Protocol Notes (RFC0036)
Original Publication Date: 1970-Mar-16
Included in the Prior Art Database: 2001-Jul-11
Internet Society Requests For Comment (RFCs)
AbstractI Overview --------
Network Working Group S. Crocker Request for Comments: 36 16 March 1970
The network protocol provides three facilities:
1. Connection establishment
2. Flow control
Reconnection is considered separately from connection establishment partly because of the complexity of reconnection and partly because I don't have enough experience with the protocol to present these concepts in an integrated fashion.
Connection establishment works essentially the same as in NWG/RFC #33. The major change is that a more general form of switching is provided independently of establishment, so establishment is simplified by not including switching procedures.
A rough scenario for connection establishment follows:
1. Process PA in host A grabs socket SA and requests connection with
socket SB. Process PA accomplishes this through a system call.
2. Concurrently with the above, process PB in host B grabs socket SB
and requests connection with socket SA.
3. In response to process PA's request, the network control program in host A (referred to as NCPA) sends a Request-for-Connection (RFC) command to host B. NCPB in host B sends a similar command to host A. No ordering is implied: NCPB may send the command to NCPA before or after receiving the command from NCPA.
4. NCPA and NCPB are both aware the connection is established when each has received a RFC command and each has received the RFNM for the one it has sent. They then notify processes PA and PB, respectively, that the connection is established.
Crocker [Page 1]
RFC 36 Protocol Notes March 1970
One of the rules adhered to is that either SA is a send socket and SB is a receive socket or vice versa. This condition is sometimes stated as "SA and SB must be a send/receive pair."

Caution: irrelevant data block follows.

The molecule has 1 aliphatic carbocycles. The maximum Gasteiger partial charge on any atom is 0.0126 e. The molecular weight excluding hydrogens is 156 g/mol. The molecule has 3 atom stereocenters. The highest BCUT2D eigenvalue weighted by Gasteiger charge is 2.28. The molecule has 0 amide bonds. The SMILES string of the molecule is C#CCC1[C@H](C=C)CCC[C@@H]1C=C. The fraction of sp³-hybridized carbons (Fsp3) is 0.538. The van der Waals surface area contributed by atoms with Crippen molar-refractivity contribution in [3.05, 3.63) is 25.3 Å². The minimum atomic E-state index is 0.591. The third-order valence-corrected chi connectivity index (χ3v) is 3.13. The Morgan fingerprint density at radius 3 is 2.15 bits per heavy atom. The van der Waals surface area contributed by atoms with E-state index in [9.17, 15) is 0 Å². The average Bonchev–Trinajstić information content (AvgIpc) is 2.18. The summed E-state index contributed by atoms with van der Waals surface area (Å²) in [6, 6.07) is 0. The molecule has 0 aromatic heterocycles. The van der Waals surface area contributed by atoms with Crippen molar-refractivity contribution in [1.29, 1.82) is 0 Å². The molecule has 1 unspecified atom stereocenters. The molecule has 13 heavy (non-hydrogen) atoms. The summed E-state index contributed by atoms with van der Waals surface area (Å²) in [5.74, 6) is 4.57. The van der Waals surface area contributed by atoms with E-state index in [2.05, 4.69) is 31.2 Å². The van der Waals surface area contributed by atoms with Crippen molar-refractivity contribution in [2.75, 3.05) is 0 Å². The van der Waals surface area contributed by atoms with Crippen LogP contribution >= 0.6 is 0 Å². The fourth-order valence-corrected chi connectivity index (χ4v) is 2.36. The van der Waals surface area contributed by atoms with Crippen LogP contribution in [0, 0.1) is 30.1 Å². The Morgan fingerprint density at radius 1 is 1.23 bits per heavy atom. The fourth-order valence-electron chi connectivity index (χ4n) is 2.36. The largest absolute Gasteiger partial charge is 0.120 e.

5. The sending process may now send.
In order to prevent a sending process from flooding a receiving processes it is necessary for the receiving process to be able to stop the flow(*). Flow control is integrated into the network RFNM handling. When a receiving host wishes to inhibit flow on a particular link, the host sends a special message to its IMP which causes the next RFNM on that link to be modified. The sending host interprets this message as a RFNM and as a request to stop sending. A confirming control command is returned.
When the receiving host is ready to receive again, it sends a command (RSM) telling the sending host to resume sending.
For a great many reasons it is desirable to be able to switch one (or both) ends of a connection from one socket to another. Depending upon the restrictions placed upon the switching process, it may be easy or hard to implement. To achieve maximum generality, I present here a scheme for dynamic reconnection, which means that reconnection can take place even after flow has started. It may turn out that for the majority of cases, this scheme is much more expensive than it needs to be; however, the following virtues are claimed:
1. All variou...